Tenth of students turning to food banks over cost-of-living crisis – survey

·3-min read
Food laid out in crates at a food bank (Luciana Guerra/PA) (PA Archive)
Food laid out in crates at a food bank (Luciana Guerra/PA) (PA Archive)

More than one in 10 students are using food banks because they cannot make ends meet during the cost-of-living crisis, according to a survey.

The survey of more than 3,500 university students by the National Union of Students (NUS) found that 96% were cutting back as a result of the crisis, with one in five unable to buy toiletries and one in 10 unable to buy sanitary products when needed.

A third of students were living on less than £50 per month after paying rent and bills, the survey found.

Huge increases in the price of bills, food and living costs coupled with soaring rent has students on the brink. Huge increases in the price of bills, food and living costs coupled with soaring rent has students on the brink.

Huge increases in the price of bills, food and living costs coupled with soaring rent has students on the brink.

NUS spokesperson

Four in 10 (42%) said they are unable to make it on to campus or are being forced to travel less, and 41% were neglecting their health so that they could save money, for example through missing out on dental appointments.

Nine in 10 (92%) said the crisis was impacting their mental health, with nearly a third (31%) saying that rising costs were having a “major” impact.

Just a fifth (20%) of students said they had received any support from the UK Government or their devolved government and only 8% said they felt their government was doing enough to support them.

Students reported that their maintenance funds were not enough to pay for a weekly shop, travel to their university or cover energy bills.

The data also revealed a cost-of-learning crisis, with three-quarters of students saying they would be unable to pay for course materials without more support.

Eight in 10 (83%) students had sought financial support through other means, such as using credit cards, buy now and pay later credit schemes such as Klarna, or taking out bank loans.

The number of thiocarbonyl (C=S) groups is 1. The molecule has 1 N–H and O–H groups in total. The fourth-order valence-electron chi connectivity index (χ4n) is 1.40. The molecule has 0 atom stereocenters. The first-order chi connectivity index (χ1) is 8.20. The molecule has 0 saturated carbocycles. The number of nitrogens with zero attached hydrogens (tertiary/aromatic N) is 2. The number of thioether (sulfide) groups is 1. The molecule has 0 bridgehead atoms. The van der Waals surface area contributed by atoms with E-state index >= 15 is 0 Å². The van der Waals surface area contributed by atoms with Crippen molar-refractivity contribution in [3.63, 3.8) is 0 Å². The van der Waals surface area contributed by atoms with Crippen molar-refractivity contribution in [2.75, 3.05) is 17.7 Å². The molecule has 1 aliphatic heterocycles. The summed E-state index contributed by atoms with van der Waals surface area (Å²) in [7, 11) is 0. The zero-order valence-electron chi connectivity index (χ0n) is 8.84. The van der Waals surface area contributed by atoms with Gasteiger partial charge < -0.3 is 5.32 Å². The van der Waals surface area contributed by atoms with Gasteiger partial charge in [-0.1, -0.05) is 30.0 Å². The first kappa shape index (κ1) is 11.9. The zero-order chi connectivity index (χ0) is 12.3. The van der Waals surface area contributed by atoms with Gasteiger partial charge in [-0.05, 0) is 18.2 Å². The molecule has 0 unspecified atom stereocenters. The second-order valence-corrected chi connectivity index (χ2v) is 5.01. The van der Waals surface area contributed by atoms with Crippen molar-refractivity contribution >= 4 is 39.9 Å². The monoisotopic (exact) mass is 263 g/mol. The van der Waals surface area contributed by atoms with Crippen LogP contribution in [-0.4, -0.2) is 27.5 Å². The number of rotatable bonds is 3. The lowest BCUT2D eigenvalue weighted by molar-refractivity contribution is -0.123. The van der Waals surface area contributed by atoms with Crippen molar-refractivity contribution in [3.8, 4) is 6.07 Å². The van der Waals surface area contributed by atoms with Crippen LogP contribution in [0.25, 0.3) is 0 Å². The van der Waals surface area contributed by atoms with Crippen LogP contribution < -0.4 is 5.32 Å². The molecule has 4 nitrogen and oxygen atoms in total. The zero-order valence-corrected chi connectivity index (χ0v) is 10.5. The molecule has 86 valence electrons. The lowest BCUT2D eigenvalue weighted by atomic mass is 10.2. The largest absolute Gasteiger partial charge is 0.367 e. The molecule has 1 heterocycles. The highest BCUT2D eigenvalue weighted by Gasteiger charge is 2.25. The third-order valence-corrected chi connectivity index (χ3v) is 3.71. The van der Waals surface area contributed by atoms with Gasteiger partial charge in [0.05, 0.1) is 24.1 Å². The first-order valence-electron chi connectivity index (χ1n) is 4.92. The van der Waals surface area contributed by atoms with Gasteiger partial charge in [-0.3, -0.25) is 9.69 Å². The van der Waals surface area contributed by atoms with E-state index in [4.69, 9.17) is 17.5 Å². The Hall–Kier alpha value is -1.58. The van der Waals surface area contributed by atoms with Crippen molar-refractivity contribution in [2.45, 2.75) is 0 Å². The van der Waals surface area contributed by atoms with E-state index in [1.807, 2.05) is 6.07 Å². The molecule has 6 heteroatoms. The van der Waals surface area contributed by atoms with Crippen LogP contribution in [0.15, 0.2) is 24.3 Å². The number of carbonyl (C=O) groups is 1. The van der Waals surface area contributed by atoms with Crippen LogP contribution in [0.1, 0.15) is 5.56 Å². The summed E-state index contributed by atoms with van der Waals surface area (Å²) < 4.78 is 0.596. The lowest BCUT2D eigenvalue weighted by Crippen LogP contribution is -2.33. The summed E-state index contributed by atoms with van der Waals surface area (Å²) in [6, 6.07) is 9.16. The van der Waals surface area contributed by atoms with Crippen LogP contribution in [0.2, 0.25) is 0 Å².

Half (53%) of students said they had turned to family and friends for support, while 40% had reached out to them for loans.

A third of students said the cost-of-living crisis had also impacted their families.

The survey found that 11% were using food banks, up from 5% in January 2022.

Students with caring responsibilities, disabilities, those who are estranged from their families, and those from poorer backgrounds have all been affected more by the crisis.

An NUS spokesperson said: “Huge increases in the price of bills, food and living costs coupled with soaring rent has students on the brink.

“We’re hearing from students struggling to get by, who can’t afford to do their laundry and are cutting back on showers to make ends meet. They can’t even cover the cost of getting to the library or classes.

“This is having a severe impact on their mental health, being kept awake at night due to finances.

“We’re seeing stress and anxiety piling on them from bouncing debt between different cards to stay afloat.

“Despite all of this, students are being completely ignored by the Government. These findings are bleak; we’re knee deep in a cost-of-learning crisis that will affect the poorest students the hardest.”

The NUS said the Government needed to put a tailored cost-of-living support package in place for students, adding that the student maintenance package and apprentice minimum wage needed to be brought into line with the living wage.

One student at Plymouth University said they had found themselves “doing this really precarious juggling act, bouncing debt around different balance transfer cards and having to make considered purchases using services like Klarna”, adding that it felt like they were living in a “house of cards” that was about to fall down.

A student at York St John University said: “The cost of living has increased tremendously. I can barely afford rent and bills with my student loan. I have no money remaining for food and petrol. I have a part-time job and trying to support myself but it is not enough.”

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